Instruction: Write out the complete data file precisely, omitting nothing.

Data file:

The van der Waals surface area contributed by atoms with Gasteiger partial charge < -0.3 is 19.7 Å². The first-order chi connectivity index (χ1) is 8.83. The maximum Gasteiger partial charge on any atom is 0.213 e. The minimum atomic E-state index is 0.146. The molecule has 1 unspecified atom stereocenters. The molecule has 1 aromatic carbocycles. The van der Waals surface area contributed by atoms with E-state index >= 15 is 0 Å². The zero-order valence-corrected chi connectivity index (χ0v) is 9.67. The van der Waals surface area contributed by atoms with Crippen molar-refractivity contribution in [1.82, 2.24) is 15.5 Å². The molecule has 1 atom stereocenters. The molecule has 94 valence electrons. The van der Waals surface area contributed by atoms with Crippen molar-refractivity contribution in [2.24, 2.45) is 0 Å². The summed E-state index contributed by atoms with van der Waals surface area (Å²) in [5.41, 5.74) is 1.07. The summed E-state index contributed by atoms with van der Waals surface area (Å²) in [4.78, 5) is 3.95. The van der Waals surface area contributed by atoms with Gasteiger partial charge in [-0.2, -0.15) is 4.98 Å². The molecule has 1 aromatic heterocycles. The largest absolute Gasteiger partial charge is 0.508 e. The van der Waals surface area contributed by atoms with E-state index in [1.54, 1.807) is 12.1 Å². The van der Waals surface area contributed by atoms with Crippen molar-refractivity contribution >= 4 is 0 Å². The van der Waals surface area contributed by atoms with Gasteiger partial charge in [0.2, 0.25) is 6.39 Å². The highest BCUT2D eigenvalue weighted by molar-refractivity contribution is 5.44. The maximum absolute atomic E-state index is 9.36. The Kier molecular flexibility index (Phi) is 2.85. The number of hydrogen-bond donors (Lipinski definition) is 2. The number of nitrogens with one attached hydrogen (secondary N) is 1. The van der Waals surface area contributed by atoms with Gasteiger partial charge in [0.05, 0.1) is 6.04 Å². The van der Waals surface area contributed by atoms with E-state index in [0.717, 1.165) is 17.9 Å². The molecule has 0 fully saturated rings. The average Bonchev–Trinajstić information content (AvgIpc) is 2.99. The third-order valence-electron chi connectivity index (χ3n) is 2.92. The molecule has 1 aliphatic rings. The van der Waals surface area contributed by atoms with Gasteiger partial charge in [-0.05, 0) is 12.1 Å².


The van der Waals surface area contributed by atoms with Gasteiger partial charge < -0.3 is 19.7 Å². The first-order chi connectivity index (χ1) is 8.83. The maximum Gasteiger partial charge on any atom is 0.213 e. The minimum atomic E-state index is 0.146. The molecule has 1 unspecified atom stereocenters. The molecule has 1 aromatic carbocycles. The van der Waals surface area contributed by atoms with E-state index >= 15 is 0 Å². The zero-order valence-corrected chi connectivity index (χ0v) is 9.67. The van der Waals surface area contributed by atoms with Crippen molar-refractivity contribution in [1.82, 2.24) is 15.5 Å². The molecule has 1 atom stereocenters. The molecule has 94 valence electrons. The van der Waals surface area contributed by atoms with Crippen molar-refractivity contribution in [2.24, 2.45) is 0 Å². The summed E-state index contributed by atoms with van der Waals surface area (Å²) in [5.41, 5.74) is 1.07. The summed E-state index contributed by atoms with van der Waals surface area (Å²) in [4.78, 5) is 3.95. The van der Waals surface area contributed by atoms with Gasteiger partial charge in [-0.2, -0.15) is 4.98 Å². The molecule has 1 aromatic heterocycles. The largest absolute Gasteiger partial charge is 0.508 e. The van der Waals surface area contributed by atoms with E-state index in [1.54, 1.807) is 12.1 Å². The van der Waals surface area contributed by atoms with Crippen molar-refractivity contribution >= 4 is 0 Å². The van der Waals surface area contributed by atoms with Gasteiger partial charge in [0.2, 0.25) is 6.39 Å². The highest BCUT2D eigenvalue weighted by molar-refractivity contribution is 5.44. The maximum absolute atomic E-state index is 9.36. The Kier molecular flexibility index (Phi) is 2.85. The number of hydrogen-bond donors (Lipinski definition) is 2. The number of nitrogens with one attached hydrogen (secondary N) is 1. The van der Waals surface area contributed by atoms with Gasteiger partial charge in [0.05, 0.1) is 6.04 Å². The van der Waals surface area contributed by atoms with E-state index in [0.717, 1.165) is 17.9 Å². The molecule has 0 fully saturated rings. The average Bonchev–Trinajstić information content (AvgIpc) is 2.99. The third-order valence-electron chi connectivity index (χ3n) is 2.92. The molecule has 1 aliphatic rings. The van der Waals surface area contributed by atoms with Gasteiger partial charge in [-0.05, 0) is 12.1 Å².